Help Wanted: Short shrift on short shift?

Wage laws generally cover two categories; exempt and

Wage laws generally cover two categories; exempt and nonexempt workers. But if you punch in expecting a full day's work and get laid off, the issue is moot and the rules no longer apply. (Credit: iStock)

DEAR CARRIE: I was recently laid off three hours into my shift. I worked as a salaried employee. I don't know what the legal obligations of employers are in a case like this, but isn't it normal protocol for an employer to pay the laid-off employee for the full day? I had reported to work. But once I was laid off I was ordered to leave the premises after turning in my ID, my keys, and gathering my personal belongings. I don't know what to expect in terms of pay. -- Last Day

DEAR LAST DAY: If you were a nonexempt employee, as some salaried employees are, then the company should pay you for at least four hours of work at minimum wage, since you showed up for a regular workday, state law says. Nonexempt employees are workers whose duties fall outside of the administrative, professional, executive and outside-sales categories designated by federal labor laws. For example, they aren't managers, nor are they professionals whose jobs require a college degree.

For more information, contact the state Labor Department at 516-794-8195.


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The answer is trickier if you were an exempt employee. Employers can't legally dock the pay of exempt employees when they are absent from the office for less than a full day. So if you were still employed, the company would have violated the law by not paying you for the full day. But the fact that you were laid off changes that.

"It's a moot point anyway, if he's laid off," said Irv Miljoner, who heads the Long Island office of the U.S. Department of Labor. Once you are laid off, the rules for exempt employees no longer apply, and the company doesn't have to pay you for the rest of the day.

 

DEAR CARRIE: I am a nonunion, exempt employee, and I thought we couldn't be docked when we miss a few hours of a workday because of such things as a doctor's appointment. But our company policy says that we will get paid for the day only if we work more than four hours. If we work fewer, then we have to use our paid time off to cover the missed hours. Is this legal? And if we miss an hour or so because of an appointment, for example, is it legal for the company to force us to make up the time? -- Fact or Fiction?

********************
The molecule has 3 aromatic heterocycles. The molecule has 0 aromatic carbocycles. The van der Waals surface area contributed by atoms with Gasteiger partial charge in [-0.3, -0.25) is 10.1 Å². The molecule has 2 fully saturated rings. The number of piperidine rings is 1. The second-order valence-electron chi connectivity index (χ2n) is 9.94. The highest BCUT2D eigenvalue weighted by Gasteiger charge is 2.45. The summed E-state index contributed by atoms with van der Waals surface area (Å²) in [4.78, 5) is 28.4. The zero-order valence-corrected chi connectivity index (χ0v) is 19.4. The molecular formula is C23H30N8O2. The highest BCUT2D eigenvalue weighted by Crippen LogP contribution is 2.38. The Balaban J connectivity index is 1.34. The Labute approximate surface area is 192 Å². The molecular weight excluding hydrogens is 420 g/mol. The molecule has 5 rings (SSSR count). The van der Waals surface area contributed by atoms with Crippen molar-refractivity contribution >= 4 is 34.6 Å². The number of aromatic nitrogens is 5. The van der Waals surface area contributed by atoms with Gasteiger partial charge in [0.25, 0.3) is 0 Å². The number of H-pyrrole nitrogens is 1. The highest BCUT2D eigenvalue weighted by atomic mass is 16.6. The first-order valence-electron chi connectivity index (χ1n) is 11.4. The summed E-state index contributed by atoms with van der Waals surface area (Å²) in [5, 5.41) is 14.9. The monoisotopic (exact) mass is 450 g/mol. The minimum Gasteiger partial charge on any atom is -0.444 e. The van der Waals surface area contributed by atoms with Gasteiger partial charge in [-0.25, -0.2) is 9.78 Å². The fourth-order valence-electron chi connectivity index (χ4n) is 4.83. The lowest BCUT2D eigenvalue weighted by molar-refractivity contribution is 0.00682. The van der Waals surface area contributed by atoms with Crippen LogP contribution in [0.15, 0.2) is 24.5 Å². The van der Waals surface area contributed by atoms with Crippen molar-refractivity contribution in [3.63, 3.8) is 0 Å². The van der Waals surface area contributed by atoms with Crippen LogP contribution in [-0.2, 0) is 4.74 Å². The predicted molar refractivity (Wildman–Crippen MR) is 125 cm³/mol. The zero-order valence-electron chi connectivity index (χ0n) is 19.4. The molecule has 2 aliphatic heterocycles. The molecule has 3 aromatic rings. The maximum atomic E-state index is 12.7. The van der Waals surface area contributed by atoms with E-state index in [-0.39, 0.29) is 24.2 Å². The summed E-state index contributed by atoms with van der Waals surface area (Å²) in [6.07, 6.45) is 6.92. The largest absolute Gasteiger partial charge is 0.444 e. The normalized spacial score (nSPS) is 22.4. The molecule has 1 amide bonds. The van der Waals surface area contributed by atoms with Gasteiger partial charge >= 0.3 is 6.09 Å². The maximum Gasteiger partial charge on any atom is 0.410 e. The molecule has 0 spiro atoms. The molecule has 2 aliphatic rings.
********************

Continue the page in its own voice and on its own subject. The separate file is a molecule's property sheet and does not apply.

DEAR FACT: It is true that a company can't legally dock the wages of exempt employees when they miss less than a full day. But wages aren't the same as paid time off. And a company can subtract the missed hours from exempt employees' paid time off. Even if the workers had no paid time off, the company still couldn't dock their wages when the employees miss less than a day.

Your company is actually giving you more than labor law requires because it doesn't always make you use your paid time off to cover missed hours.

As for requiring you to make up the time, that's risky business because the company would be treating you like an hourly employee, and that could trigger a loss of your exemption from overtime and minimum wage.

 

TO MY READERS: Thanks for all your great questions during the year. They helped to keep the column interesting, informative and fresh. Some of most memorable questions came from: a woman who wanted to know what to do about a preacher/supervisor who proselytized on the job; a doorman who wanted to know if he was entitled to a lunch break, even if no one could relieve him; the medical assistant whose employer threatened to dock her wages because she booked an appointment for a patient whose insurance the doctor's office didn't accept; the employee who questioned the legality of a beverage ban during meetings, and several older job seekers who wanted to know how to overcome ageism in the employment market.

I look forward to even more excellent questions next year. Have a happy holiday season.

For more on exempt employees and salary requirements under federal law go to http://1.usa.gov/ISCm3x.